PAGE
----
San Francisco-based Prologis ( PLD
) is a global real estate investment trust (REIT) that acquires, develops, and operates industrial properties throughout the Americas, Europe and Asia.
The REIT released its fourth-quarter results on Wednesday morning, reported GAAP earnings of $0.63 per share, down from $1.67 for the year-ago period, but easily beating the consensus view.
Core funds for operations (Core FFO) per diluted share for the fourth quarter came to $1.24, which included $0.02 of net promote income. This compares to $1.12 for the year-ago comp, and beat Wall Street expectations by about three cents.
Revenue generation for the period ended December 31 printed at $1.752B, which exceeded estimates and was good enough for year-over-year growth of 36.7%. For the quarter, occupancy averaged 98%, while the Prologis' retention rate was 82.4%.
CEO Hamid R. Moghadam commented in the press release: "Our results underscore the strength of our business in the face of a slowing economy. While capital markets have begun to stabilize, it will likely take a few quarters before we see meaningful price discovery, and normalization of values. Despite the challenging economic environment, we are focused on serving our customers through the scale and quality of our portfolio, our growing Essentials offerings, and dedication of the best team in the business."
For the full year 2023, Prologis sees EPS of $3.00 to $3.15 (down from $4.25 in 2022. Wall Street was at $3.25), resulting in Core FFO per share of $5.40 to $5.50. Wall Street was generally between $5.55 and $5.60 on this metric, so this is a slight miss on guidance.
Prologis sees about $0.40 worth of net promote for the year, and average occupancy of 96.5% to 97.5%.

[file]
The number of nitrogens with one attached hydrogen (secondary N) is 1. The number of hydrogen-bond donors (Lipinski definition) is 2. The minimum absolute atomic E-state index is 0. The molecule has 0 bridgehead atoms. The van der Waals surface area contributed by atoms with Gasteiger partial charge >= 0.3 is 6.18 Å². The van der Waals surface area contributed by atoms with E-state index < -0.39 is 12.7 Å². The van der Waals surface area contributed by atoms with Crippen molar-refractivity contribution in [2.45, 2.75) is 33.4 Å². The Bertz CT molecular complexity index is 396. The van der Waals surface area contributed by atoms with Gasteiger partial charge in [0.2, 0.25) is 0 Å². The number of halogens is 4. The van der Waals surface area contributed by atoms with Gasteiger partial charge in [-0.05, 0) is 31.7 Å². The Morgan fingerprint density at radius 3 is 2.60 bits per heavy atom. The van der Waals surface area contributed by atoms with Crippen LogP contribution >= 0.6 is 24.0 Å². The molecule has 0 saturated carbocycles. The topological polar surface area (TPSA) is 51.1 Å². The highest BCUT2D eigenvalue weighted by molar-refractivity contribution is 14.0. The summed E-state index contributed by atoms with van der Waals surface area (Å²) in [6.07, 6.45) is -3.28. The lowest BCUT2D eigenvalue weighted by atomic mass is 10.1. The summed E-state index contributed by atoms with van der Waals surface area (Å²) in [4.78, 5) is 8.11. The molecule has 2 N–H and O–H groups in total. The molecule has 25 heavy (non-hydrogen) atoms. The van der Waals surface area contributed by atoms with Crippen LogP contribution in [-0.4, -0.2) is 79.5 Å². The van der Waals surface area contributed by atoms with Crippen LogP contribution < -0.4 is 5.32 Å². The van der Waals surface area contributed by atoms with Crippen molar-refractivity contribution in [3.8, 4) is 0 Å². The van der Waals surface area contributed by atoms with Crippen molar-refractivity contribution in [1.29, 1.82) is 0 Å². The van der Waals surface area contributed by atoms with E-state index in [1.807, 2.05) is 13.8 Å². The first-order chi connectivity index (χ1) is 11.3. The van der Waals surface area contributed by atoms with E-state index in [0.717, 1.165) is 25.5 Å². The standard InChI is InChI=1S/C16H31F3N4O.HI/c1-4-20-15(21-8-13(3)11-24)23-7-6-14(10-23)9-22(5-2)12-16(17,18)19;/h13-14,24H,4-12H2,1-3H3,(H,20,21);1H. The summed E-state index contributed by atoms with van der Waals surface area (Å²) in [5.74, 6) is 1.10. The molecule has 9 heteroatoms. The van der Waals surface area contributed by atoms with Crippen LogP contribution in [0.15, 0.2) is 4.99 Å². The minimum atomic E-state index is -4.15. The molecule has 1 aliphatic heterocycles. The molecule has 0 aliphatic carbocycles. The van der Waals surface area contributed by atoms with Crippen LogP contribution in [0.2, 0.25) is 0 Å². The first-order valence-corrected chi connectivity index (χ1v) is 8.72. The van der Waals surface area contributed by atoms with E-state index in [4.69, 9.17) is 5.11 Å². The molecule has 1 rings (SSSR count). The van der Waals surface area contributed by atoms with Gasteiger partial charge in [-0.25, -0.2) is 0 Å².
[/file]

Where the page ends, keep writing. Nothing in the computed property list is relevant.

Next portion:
Prologis ended the period with total assets of $87.897B, which was up huge over three months as the entry for operating properties moved up to $69.039B. This brought net investments in real estate up to $82.817B. Other assets total just $4.801B including only $278.5M in cash.
Liabilities come to $30.034B, including $23.876B in debt. The debt-load is up more than $5B over three months.
All in all, on the surface, the balance sheet is more than healthy. I cannot love the debt-to-cash ratio, but the vast majority of assets are revenue producing, which is key. I would like to see an improvement made here. However, I am not going to hold the illiquidity of the REIT's assets against it for now.
Interestingly one sell-side analyst, the five-star rated (by TipRanks) Ki Bin Kim of Truist Financial, acted ahead of earnings on Tuesday. Kim reiterated his "buy" rating on PLD while increasing his price target to $135 from $135.
Wednesday morning, the four-star rated John Kim of BMO Capital noted the Q4 beat, and record-high portfolio mark to market, alongside guidance that was largely in line with expectations. Kim, who rated PLD as a "buy" with a $140 price target, referred to Prologis as one of his firm's top REIT picks for 2023.
Prologis had a good quarter and had a good year. The REIT has a solid balance sheet that should still balance well if and when commercial real estate values take a hit.
Guidance is conservative. We like that.
The stock trades at 24 times forward-looking core FFO estimates. That's a little on the expensive side.
PLD does yield 2.6% with annual dividend payments per share of $3.16. That's a positive.
I would have rather bought some PLD at a discount. With the stock up almost 2% post-earnings, that's not likely. At least not today.
What we have here is an almost textbook example of a cup-with-handle pattern bearing a $124 pivot. This comes with relative strength and a daily Moving Average Convergence Divergence (MACD) that both seem willing to play along. One note of caution would be the decreasing trading volume as the share price has increased.
I am thinking that I need to see a retest of pivot this week. Should I see that retest and should PLD pass that trial, I would think that this stock is OK for a trade.
In minimal trading lots, I would probably be more interested in selling one February 17 $120 put for about $2.60 than paying $123 or more for 100 shares of the equity. Yes, that forfeits the dividend payments, but also reduces the risk if the economy does head into a recession this year.
This would leave the trader long 100 shares of PLD at a net basis of $117.40 if the stock were to close below $120 upon expiration. If the stock trades higher, the trader simply pockets that premium.
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